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A Monograph of the Genus Rosa in North America. II. R. foliolosa
(1958)  Page(s) 145, 152-153.  
 
[p. 145] To Nuttall's description, Torrey and Gray added several phrases of questionable validity. One especially have [sic] created a minor intraspecific problem, i.e., thie "flowers small, apparently rose-color." The rose-coloured petals have been considerted typical of R. foliolosa and this quite naturally has led to the naming of the white petalled individuals as var. alba Bridwell and as f. alba (Bridwell) Rehder...It is of interest, however, that white petalled individuals occurs (as observed in Texas by Dr. L. H. Shinners and myself) more frequently than do the pink, although extremely light pink to rose colours may be discerned (especially in Oklahoma). Certainly the occurrence of white is not as a result of an uncommon gene(s) expression as a forma should be...
[p. 152-153] description Stems low, 2-6 dm. tall, armed with infrastipular fine thorns (86%) or without armature (14%) on the floral branches; leaves 5-11 foliolate, usually 9; leaflet lanceolate, shining above...glabrous above, glabrous (96%) or slightly pubescednt (4%) below, eglandular below...serrations single (98%) or rarely somwhat biserrate (2%), eglandular (28%) or slightly gland-tipped (78%)...inflorescence 1-5 flowered, generally with one flowers...pedicels...glabrous (98%) or rarely somewhat pubescent (2%), eglandular..., slightly glandular..., or with numerous glands...chromosome number 2n=14.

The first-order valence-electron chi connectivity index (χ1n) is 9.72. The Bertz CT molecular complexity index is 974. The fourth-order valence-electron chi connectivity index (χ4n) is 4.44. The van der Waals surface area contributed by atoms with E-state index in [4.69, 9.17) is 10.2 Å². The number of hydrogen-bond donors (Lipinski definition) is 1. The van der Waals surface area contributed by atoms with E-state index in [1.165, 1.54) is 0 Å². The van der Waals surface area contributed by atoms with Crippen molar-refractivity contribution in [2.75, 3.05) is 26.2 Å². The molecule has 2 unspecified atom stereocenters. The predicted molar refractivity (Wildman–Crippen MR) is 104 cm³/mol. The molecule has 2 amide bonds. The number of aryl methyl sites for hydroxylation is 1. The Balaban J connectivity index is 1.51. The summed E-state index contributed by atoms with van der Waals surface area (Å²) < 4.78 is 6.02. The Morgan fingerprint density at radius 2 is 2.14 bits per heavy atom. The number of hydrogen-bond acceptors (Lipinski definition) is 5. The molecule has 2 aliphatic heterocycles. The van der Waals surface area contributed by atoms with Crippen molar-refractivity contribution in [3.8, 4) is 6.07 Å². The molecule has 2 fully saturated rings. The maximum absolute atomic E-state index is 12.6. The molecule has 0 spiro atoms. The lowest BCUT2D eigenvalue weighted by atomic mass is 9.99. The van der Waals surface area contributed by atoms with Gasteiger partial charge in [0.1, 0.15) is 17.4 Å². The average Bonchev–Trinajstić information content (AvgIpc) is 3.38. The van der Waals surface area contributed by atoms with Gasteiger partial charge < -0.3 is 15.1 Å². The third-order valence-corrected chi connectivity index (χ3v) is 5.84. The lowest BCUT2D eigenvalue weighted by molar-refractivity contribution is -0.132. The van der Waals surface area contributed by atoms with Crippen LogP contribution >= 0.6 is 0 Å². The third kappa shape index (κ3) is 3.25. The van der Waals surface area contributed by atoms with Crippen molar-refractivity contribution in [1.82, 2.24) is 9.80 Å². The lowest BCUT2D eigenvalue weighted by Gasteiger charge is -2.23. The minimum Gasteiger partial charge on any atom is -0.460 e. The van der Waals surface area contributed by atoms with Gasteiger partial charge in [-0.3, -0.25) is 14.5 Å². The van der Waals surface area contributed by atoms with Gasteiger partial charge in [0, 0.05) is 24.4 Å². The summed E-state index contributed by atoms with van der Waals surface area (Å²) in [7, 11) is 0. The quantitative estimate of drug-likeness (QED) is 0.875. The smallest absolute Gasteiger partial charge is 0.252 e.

From the data presented...it is apparent (for this sample studied) that the individual exhibit an extensive degree of homomorphism. There is no doubt, however, that intraspecific variation does exist. Petal colour from white to pink...are known examples.
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